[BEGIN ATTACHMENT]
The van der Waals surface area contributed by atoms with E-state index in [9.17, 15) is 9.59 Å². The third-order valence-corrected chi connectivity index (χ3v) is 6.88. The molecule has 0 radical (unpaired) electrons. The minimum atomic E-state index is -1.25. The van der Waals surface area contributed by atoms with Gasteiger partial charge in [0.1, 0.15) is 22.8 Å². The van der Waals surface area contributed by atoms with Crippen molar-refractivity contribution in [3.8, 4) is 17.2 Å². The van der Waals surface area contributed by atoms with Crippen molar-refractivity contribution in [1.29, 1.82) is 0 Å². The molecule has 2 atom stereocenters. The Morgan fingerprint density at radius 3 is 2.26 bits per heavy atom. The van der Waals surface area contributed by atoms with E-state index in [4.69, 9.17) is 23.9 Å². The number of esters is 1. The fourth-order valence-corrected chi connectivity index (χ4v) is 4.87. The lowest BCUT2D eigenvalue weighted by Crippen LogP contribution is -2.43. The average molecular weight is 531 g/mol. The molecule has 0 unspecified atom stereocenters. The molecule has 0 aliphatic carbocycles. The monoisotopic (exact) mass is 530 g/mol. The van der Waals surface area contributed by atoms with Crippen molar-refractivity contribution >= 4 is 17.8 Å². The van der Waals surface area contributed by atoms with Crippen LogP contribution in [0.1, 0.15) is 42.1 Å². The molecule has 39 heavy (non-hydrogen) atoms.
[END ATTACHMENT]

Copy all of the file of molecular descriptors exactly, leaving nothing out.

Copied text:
The van der Waals surface area contributed by atoms with E-state index in [9.17, 15) is 9.59 Å². The third-order valence-corrected chi connectivity index (χ3v) is 6.88. The molecule has 0 radical (unpaired) electrons. The minimum atomic E-state index is -1.25. The van der Waals surface area contributed by atoms with Gasteiger partial charge in [0.1, 0.15) is 22.8 Å². The van der Waals surface area contributed by atoms with Crippen molar-refractivity contribution in [3.8, 4) is 17.2 Å². The van der Waals surface area contributed by atoms with Crippen molar-refractivity contribution in [1.29, 1.82) is 0 Å². The molecule has 2 atom stereocenters. The Morgan fingerprint density at radius 3 is 2.26 bits per heavy atom. The van der Waals surface area contributed by atoms with E-state index in [4.69, 9.17) is 23.9 Å². The number of esters is 1. The fourth-order valence-corrected chi connectivity index (χ4v) is 4.87. The lowest BCUT2D eigenvalue weighted by Crippen LogP contribution is -2.43. The average molecular weight is 531 g/mol. The molecule has 0 unspecified atom stereocenters. The molecule has 0 aliphatic carbocycles. The monoisotopic (exact) mass is 530 g/mol. The van der Waals surface area contributed by atoms with Crippen molar-refractivity contribution >= 4 is 17.8 Å². The van der Waals surface area contributed by atoms with Crippen LogP contribution in [0.1, 0.15) is 42.1 Å². The molecule has 39 heavy (non-hydrogen) atoms.